Critically acclaimed chef, restaurateur, award-winning author, and television personality, Mario Batali is arguably one of the most recognized and respected chefs working in America today. Together with his business partner Joe Bastianich, the duo have created an uber- successful restaurant and culinary empire in New York, Los Angeles, Las Vegas and Singapore.
Over the course of the next few days, Venice, Italy will be lit with food, entertainment, culture and tradition as Italians celebrate Venice Carnival. Although most of us won’t be able to travel there, we can certainly get a taste of Italy right at home. Here are some interesting facts about a traditional Italian dish that is tasty and easy to prepare:
Made from grain cooked in water, Polenta served as a Pre-Columbian Northern Italy staple. Sometimes made from chick-peas or chestnut grain, the porridge-like substance is also known as “Italian Grits.” READ MORE
A zeppola (plural zeppole, in southern dialects zeppoli) or St. Joseph’s Day cake, also called sfinge and in Rome Bignè di S. Giuseppe is a pastry typical of Roman, Neapolitan and generally peninsular Italian cuisine and are also served in Sicily and on the island of Malta. Commonly light, deep-fried dough balls about 2 inches (5.1 cm) in diameter, these doughnuts or fritters are usually topped with powdered sugar and may be filled with custard, jelly, cannoli-style pastry cream or a butter-and-honey mixture. Their consistency ranges from light and puffy, to bread or pasta-like. Zeppoli are traditionally consumed on La Festa di San Giuseppe (Saint Joseph’s Day), (March 19). In Rome, Naples and Sicily, these little pastries are sold on many streets and are sometimes gifts on this day. In parts of Calabria, the anchovy or a sultana variety are consumed on New Year’s Eve and New Year’s Day. -(Wikepedia)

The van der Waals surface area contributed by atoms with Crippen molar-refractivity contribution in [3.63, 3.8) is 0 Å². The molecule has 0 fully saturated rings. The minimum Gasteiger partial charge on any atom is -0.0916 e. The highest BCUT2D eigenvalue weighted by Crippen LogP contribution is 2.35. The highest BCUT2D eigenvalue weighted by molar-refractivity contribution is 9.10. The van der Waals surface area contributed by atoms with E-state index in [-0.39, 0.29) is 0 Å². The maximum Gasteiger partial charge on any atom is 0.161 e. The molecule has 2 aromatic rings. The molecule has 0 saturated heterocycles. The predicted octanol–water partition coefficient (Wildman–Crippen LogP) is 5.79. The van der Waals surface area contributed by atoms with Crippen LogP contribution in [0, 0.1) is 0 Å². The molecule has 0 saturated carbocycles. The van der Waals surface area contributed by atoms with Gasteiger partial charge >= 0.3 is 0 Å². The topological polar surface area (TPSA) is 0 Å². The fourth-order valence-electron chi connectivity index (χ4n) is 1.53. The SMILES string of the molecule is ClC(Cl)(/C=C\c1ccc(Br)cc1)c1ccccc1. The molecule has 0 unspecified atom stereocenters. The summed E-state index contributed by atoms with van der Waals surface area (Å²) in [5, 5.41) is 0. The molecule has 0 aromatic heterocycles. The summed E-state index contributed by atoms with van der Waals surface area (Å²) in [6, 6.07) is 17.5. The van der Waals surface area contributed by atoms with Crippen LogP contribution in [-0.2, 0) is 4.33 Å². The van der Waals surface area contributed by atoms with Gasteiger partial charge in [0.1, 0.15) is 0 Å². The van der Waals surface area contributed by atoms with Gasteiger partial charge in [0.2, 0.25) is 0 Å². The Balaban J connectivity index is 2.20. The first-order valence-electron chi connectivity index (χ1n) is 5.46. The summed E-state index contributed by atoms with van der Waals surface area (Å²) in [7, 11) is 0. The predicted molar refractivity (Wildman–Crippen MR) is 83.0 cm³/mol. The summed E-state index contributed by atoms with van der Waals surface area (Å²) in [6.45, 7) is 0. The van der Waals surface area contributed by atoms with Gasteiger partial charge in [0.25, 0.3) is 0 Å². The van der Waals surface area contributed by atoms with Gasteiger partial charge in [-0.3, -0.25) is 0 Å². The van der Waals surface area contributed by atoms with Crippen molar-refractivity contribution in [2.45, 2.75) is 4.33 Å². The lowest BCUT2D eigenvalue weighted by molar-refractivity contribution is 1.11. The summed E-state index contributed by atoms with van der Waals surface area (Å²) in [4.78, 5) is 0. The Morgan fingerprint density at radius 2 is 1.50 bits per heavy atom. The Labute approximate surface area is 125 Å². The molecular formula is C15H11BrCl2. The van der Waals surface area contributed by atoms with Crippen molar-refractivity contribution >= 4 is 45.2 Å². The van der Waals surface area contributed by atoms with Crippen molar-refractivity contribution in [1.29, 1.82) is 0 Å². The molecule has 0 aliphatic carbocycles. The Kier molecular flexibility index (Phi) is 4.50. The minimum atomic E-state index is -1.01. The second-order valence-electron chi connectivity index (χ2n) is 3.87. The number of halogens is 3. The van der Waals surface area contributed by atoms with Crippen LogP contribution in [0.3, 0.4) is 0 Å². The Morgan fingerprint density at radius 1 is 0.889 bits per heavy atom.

5 to 6 pounds pizza dough
1 (32 fluid ounce) bottle vegetable oil
2 cups flour
Several large brown bags, cupped open and placed on your kitchen table
The day before Christmas Eve, put the dough in a large pot and pound together. Cover with a warm cloth and place inside the oven to rise. Make sure the oven is turned off! Every couple of hours, pound the dough down. You can let the dough rise overnight.
On Christmas Eve morning, punch down the dough and let it rise another hour before cooking. Pour the oil into an electric frying pan until the pan is 1/2 full. (If you are using a deep pot, pour in all of the oil, since the pot is deeper than the frying pan.) While the oil is heating, take a little dough, one piece at a time, and shape each piece into a circle or your own design. Dip each piece into the flour and place on a floured cutting board (the flour helps keep the Zeppole from sticking). Once the oil is very hot, toss a small piece of dough into the oil to test it. If it starts to sizzle, the oil is hot enough. Place the shapes you made, into the oil one piece at a time. Be careful; the oil can splatter. As the Zeppole start to brown, turn them so they brown on all sides. It takes about 10 minutes to cook each one. Make sure you watch them; don’t overcook or undercook. Remove carefully one by one, with a slotted spoon as they are cooked and place them on the brown paper bags to drain. Work in batches until all the dough is used.
Once all the Zeppole are fried, divide them into 2 batches and place each batch on a large terrycloth towel. Wrap them up and place them in a pillowcase; keep them in a warm place in the house until you are ready to serve them. The towel will help absorb some of the oil. When you are ready to serve them, warm them on a tray in the oven for 5 to10 minutes. Dunk them in the marinara sauce at dinner; for breakfast, served instead of bread and spread butter on them.
Note: You can make about 3 dozen Zeppole with 5 to 6 pounds of pizza dough. That may sound like a lot, but if you have a crowd on Christmas Eve, serve them again on Christmas morning then during the week with the leftovers, you will consume them all before you know it!
Recipes may be reprinted with the following credit:
Recipes reprinted from RECIPES TO REMEMBER
by Barbara Magro